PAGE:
by June Griffin
Only under the most severe persecution of the righteous or overthrow of common, good-sense law is an innocent person afraid to go to court.
Yet every issue in high places, particularly involved with politics, hinges on one problem: Fear of litigation or the liability question.
Why is going to court such a dangerous situation for innocent people? How many people have been crucified, destroyed, ruined - whatever may be the description of the particular outcome of experience in the courtroom - by the pragmatic excuse that it is better to suffer injustice than to go to court?
This is where we find ourselves, best demonstrated in the cause of the New Haven, Connecticut firefighters who, though their test scores showed them highly qualified to be hired, yet they were refused because God made them of the white race and their potential employers fear a lawsuit! That the court ruled with the firefighters instead of the timid and fearful potential employers shows, at least, that injustice had had enough. It was the end of the aforesaid multitude of the crucified, destroyed and ruined Americans who have been in a quandary since the forces of favoritism have ruled with their mandates and grants (which are nothing more than bribery), encircled, jeopardized, penalized, fined, terrorized, sometimes jailed and harassed by their high-powered special-interest attorneys.
Supreme Court Justice Anthony Kennedy stated, according to the Associated Press Reporter with whom this columnist spoke: "Fear of litigation cannot justify an employee's reliance on race to the detriment of individuals who passed the examinations." The AP reporter and I both made the application: "You can't do wrong because you fear a lawsuit!" Huh? There is a history of such fear; Justice has lain in the streets, run over by the fear of this dragon and what might come out of a court case.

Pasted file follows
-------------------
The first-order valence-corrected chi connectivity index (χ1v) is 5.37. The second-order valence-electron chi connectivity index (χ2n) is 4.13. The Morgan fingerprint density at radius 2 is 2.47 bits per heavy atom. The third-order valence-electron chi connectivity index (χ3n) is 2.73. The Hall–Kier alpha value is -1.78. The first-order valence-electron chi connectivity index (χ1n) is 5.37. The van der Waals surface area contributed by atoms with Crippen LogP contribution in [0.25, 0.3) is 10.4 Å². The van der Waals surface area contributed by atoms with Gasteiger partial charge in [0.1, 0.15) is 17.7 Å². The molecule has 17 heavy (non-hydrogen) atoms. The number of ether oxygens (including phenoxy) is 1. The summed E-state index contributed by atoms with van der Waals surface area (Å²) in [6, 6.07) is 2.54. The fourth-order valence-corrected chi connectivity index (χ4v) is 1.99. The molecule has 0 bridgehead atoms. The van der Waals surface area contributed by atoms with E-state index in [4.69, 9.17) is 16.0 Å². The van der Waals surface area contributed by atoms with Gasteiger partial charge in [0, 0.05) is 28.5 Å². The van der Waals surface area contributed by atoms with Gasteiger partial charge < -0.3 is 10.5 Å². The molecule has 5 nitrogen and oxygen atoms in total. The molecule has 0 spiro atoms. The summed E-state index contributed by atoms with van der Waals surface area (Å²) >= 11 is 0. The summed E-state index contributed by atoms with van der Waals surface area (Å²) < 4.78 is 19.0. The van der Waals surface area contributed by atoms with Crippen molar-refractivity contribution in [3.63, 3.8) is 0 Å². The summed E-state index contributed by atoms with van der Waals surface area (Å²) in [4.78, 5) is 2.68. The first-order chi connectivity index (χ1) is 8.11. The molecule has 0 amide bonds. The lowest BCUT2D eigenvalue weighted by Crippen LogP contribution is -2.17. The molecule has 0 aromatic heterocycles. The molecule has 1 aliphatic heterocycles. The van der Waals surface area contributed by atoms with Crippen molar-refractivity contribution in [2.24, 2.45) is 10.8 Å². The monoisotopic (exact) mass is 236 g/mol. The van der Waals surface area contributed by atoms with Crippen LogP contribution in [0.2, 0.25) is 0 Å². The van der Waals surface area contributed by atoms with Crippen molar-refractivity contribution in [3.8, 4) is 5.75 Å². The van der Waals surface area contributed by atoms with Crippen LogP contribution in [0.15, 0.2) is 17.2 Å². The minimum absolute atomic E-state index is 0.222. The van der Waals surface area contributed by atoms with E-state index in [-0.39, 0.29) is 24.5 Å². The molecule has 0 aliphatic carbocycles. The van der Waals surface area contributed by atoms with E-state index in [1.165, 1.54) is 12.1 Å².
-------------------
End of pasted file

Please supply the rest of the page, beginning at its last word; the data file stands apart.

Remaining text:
Furthermore, the evils associated with the provision in the so-called Civil Rights Law that left-wing lawyers be paid out of tax dollars are inexpressible. Who wrote such a provision?
That eighty-five of the Tennessee counties concurred in the Tennessee Ten Commandments Resolution shows that Tennessee is not dead, in spite of wishes to the contrary by the works of darkness. It showed that the majority of the people of the counties in Tennessee are good people. It also showed that the wording of the Resolution presented no jeopardy to the county attorneys who might quail under the snake-eyes of left-wing lawyers and their favorite judiciary. It also showed by the timidity and fear of the nine counties who tabled it that they were fearful of the lawsuit, regardless of the fact that they wished they could go along with the vast majority. The one county, Williamson, who actually and with effrontery voted against the Resolution, acted out of the ordinary and only those commissioners can say what their reasons were for such rejection.
Where does this decision by the supreme court put those fearful counties? May not they rise up and say that they had unnecessary fear? That is, Meigs, Robertson, Montgomery, Hardeman, Hawkins, Carter, Blount, Unicoi and Lauderdale. What will they tell the Lord in that great day when "the books are opened." The Bible says that the fearful are the first to be cast into hell.
Worse yet, what of the judge who ordered God's Law out of, for example, the Hamilton County court house? Is ignorance of the law an excuse? How many qualified employees were rejected by fearful employers, fearful of litigation?
How many unjust court decisions bred fear in innocent people? Fear of a lawsuit.
Is this not a good reason for this Tennessee Mockingbird to endorse an Independent for governor in the lady from Rhea County? She will happily fly the governor's flag and hold classes for the attorney general's office that they may be better instructed in Tennessee law and heritage and learn to be insulted at unAmerican force.